Reviewed by: Rebecca Naughten

"It contains an interesting exploration of shamanistic beliefs, but it is also perfectly possible to view the entire proposition as an exercise in twenty-something navel-gazing."

Setting off into the Andean mountains armed with a camera and 200 questions, 25-year-old Alan Stivelman wanted to discover the meaning of our existence and the answers to fundamental questions about what it means to be human. Using shaman guide Plácido to help him find the right path to enlightenment, Alan went on an introspective and existential journey lasting three months - Humano is the resulting record of his experiences.

The film combines handheld footage of Alan's physical journey - such as his and Plácido's treks into the sacred mountains - and images of the awe-inspiring natural surroundings, with animated sequences (by Juan Manuel Barberis) and diary-like segments, in which Alan addresses his thoughts to the camera. The result is curious. It contains an interesting exploration of shamanistic beliefs because Plácido explains various concepts and practices, but it is also perfectly possible to view the entire proposition as an exercise in twenty-something navel-gazing.

The viewer's take on the film and its philosophical musings may well be dependent on their disposition towards spiritual enlightenment and its teachings in general. Near the end of the film, Plácido makes the observation to Alan that unless other people have been through the same experience, whatever Alan says about it will simply be 'a story' - and it is difficult to represent such a philosophical (and emotional) endeavour in either a visual or verbal form.

Arguably, in such instances, there will often be a distance between subject and viewer that a conventional film will find hard to bridge. What Plácido tries to teach Alan is not only specific knowledge but also a different way of thinking, including aspects of what Westerners would call 'mindfulness' - effectively attuning yourself to physical sensations, emotions and thoughts in a given moment in a meditative way. But for this viewer, teachings such as "To learn about humanity, first you need to be human" are perhaps best absorbed in the way seen in the film - listened to in conjunction with taking hallucinogenic drugs at a high altitude.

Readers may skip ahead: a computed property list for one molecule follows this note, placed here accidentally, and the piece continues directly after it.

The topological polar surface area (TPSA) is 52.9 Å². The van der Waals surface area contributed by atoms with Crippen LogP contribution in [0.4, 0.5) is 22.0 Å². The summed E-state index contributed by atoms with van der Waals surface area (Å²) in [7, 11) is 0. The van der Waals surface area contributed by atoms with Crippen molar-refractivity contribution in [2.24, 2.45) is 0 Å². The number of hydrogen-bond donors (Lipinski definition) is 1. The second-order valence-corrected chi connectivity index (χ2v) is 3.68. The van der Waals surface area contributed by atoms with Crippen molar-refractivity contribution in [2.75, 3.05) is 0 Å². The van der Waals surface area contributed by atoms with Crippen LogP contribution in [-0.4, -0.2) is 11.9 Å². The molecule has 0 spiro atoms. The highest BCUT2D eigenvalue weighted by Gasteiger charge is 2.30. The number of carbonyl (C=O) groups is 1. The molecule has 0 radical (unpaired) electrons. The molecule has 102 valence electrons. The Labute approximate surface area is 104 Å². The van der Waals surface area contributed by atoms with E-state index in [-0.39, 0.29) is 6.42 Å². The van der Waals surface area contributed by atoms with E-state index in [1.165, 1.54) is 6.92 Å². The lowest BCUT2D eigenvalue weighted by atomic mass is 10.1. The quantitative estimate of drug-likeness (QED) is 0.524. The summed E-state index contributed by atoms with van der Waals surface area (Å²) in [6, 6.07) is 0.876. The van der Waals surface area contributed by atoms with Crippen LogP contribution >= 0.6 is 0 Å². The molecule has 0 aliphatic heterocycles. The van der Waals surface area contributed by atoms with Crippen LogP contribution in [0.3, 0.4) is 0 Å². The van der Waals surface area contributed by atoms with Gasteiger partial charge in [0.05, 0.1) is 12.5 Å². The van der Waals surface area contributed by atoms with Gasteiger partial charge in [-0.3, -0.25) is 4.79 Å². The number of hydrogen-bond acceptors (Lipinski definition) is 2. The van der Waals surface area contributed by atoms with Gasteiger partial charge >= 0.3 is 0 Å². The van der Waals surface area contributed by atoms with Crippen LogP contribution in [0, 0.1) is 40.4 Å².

The film's animated sequences are nonetheless an effective way of breaking up the more traditional documentary and diary footage, and an actual illustration of Plácido's argument that not everything can be explained with words. The animations inventively convey elements that would otherwise have to be stated straight to camera - such as a story told by Plácido about his grandmother, or a meeting with an elderly female shaman that Alan was not allowed to film - and offer a visual sense of the unreal to support Alan's existential exploration of other 'dimensions'.

If Alan ends the film feeling that he has accomplished what he set out to do and obtained the knowledge that he was searching for, this insight into the human condition is not clearly imparted to the viewer. The film understandably struggles to represent the director's journey to enlightenment - it is difficult to give form to something that is so introspective and personal to the individual on that journey. Humano is a film perhaps best suited to those who are already on an introspective journey themselves and who are receptive to the teachings that Alan opens himself up to.

Reviewed on: 24 May 2015
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Humano packshot
Twenty-five-year-old Alan sets off on an existential journey to discover the meaning of what it is to be human.

Director: Alan Stivelman

Writer: Alan Stivelman

Year: 2013

Runtime: 85 minutes

Country: Argentina, Peru, Bolivia


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